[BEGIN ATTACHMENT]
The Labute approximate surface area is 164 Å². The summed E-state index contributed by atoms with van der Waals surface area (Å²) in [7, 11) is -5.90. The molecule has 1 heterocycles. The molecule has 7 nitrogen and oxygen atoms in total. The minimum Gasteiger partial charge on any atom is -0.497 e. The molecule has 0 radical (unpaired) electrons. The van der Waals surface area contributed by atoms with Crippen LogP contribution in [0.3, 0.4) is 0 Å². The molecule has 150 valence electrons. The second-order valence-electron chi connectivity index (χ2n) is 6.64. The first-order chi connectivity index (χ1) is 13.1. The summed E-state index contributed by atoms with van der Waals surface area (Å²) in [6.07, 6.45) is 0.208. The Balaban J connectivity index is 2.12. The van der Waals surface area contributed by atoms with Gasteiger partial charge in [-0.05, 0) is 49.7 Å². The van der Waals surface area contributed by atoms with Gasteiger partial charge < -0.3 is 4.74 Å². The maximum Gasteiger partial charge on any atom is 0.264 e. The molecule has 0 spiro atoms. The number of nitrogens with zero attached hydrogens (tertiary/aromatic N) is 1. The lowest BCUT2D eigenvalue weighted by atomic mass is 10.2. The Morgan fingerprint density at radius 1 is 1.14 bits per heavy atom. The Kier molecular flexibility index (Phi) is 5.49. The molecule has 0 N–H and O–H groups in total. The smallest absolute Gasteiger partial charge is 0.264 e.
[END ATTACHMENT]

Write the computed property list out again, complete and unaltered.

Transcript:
The Labute approximate surface area is 164 Å². The summed E-state index contributed by atoms with van der Waals surface area (Å²) in [7, 11) is -5.90. The molecule has 1 heterocycles. The molecule has 7 nitrogen and oxygen atoms in total. The minimum Gasteiger partial charge on any atom is -0.497 e. The molecule has 0 radical (unpaired) electrons. The van der Waals surface area contributed by atoms with Crippen LogP contribution in [0.3, 0.4) is 0 Å². The molecule has 150 valence electrons. The second-order valence-electron chi connectivity index (χ2n) is 6.64. The first-order chi connectivity index (χ1) is 13.1. The summed E-state index contributed by atoms with van der Waals surface area (Å²) in [6.07, 6.45) is 0.208. The Balaban J connectivity index is 2.12. The van der Waals surface area contributed by atoms with Gasteiger partial charge in [-0.05, 0) is 49.7 Å². The van der Waals surface area contributed by atoms with Gasteiger partial charge < -0.3 is 4.74 Å². The maximum Gasteiger partial charge on any atom is 0.264 e. The molecule has 0 spiro atoms. The number of nitrogens with zero attached hydrogens (tertiary/aromatic N) is 1. The lowest BCUT2D eigenvalue weighted by atomic mass is 10.2. The Morgan fingerprint density at radius 1 is 1.14 bits per heavy atom. The Kier molecular flexibility index (Phi) is 5.49. The molecule has 0 N–H and O–H groups in total. The smallest absolute Gasteiger partial charge is 0.264 e.